Bookmark and Share

Notice: On April 23, 2014, Statalist moved from an email list to a forum, based at

[Date Prev][Date Next][Thread Prev][Thread Next][Date Index][Thread Index]

Re: st: Regression with multiple age groups

From   David Hoaglin <>
Subject   Re: st: Regression with multiple age groups
Date   Wed, 25 Apr 2012 09:09:33 -0400

Dear Shirley,

Others will agree that you need to tell the list more about the data
and the analysis that you intend to do, before we can make useful

It would be appropriate to handle the age categories, at least
initially, by using a separate dummy variable for each category except
the first (which will be fitted by the intercept term in your model).
You can then plot the coefficients against the midpoint of the
category and consider whether to revise the model.

You said that you have the age category, separately, for the husband
and the wife.  Thus, you would use two separate sets of dummy
variables, one for the husband's age and the other for the wife's age.
 You may want to explore the possibility of interactions between the
two ages.

Please say more about the counts that you listed for 1985 and 1986 (I
assume that those are two of the 20 years).  They appear to be the
frequency distribution of the numbers of divorces by one of the sets
of age categories.  If you are projecting divorce rates, and those
counts represent the number of divorces in one year, what is the
denominator for the rate?  Do you have the denominator for each age
category (and even the combination of husband's age category and
wife's age category) or only for the year as a whole?

Do the data come from a survey?  If so, you will need to take the
sampling design and the weights into account.

What type of regression are you planning to use?  Ordinary regression
will probably not be appropriate for rates.  You should consider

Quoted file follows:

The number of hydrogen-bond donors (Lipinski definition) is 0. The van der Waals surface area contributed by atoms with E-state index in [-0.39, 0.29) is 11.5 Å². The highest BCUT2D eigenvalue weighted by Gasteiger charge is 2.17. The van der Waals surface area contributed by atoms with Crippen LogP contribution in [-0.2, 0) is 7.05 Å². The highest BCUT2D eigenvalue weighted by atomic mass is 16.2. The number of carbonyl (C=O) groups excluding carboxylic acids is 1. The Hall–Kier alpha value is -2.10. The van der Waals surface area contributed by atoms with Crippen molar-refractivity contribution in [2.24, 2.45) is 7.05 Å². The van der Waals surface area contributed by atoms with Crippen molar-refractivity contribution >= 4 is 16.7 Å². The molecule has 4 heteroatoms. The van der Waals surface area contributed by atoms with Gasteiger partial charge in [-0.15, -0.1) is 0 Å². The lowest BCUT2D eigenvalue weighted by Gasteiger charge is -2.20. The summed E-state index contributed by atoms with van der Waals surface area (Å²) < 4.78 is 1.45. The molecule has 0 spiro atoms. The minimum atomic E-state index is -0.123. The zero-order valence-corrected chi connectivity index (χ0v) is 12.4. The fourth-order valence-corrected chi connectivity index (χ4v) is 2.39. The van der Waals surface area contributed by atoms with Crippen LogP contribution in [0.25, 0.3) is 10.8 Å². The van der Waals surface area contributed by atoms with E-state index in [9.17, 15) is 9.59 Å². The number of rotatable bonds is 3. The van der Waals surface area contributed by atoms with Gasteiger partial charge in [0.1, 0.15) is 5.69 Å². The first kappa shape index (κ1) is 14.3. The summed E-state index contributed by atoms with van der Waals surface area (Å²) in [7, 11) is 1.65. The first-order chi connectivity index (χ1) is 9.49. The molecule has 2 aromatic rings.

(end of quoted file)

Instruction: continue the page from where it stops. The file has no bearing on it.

Poisson regression (and perhaps negative binomial regression)?

So far, I can envision a model that contains a time pattern (initially
based on a dummy variable for each year after the first), effects for
husband's age, and effects for wife's age (and perhaps some form of
husband-wife interaction).  Do you have covariates that you are
planning to include?

I look forward to seeing more information.

David Hoaglin

On Wed, Apr 25, 2012 at 12:36 AM, Shirley Sy <> wrote:
> Dear Statalisters,
> I am a complete beginner at Stata so my question is very basic but I am having trouble finding an answer on the web. I am doing a time series regression project forecasting divorce rates. My data spans 20 years and for both husband and wife the 'age at divorce' variable is split into groups i.e it looks something like this:
> Year           under 20         20 to 29         30 to 39         40 to 49        50 to 59      60plus      not stated1985             458               1154             78                52             3             2            3
> 1986             221               956              50                59             9             5            0
> How would I run a regression with the total numbers in each age group? Would I use dummy variables? I understand how I would do it if I had individual ages but since this is a time series model and I have the total number in each age group, I am finding it slightly more complicated.
> ThanksShirley

*   For searches and help try:

© Copyright 1996–2018 StataCorp LLC   |   Terms of use   |   Privacy   |   Contact us   |   Site index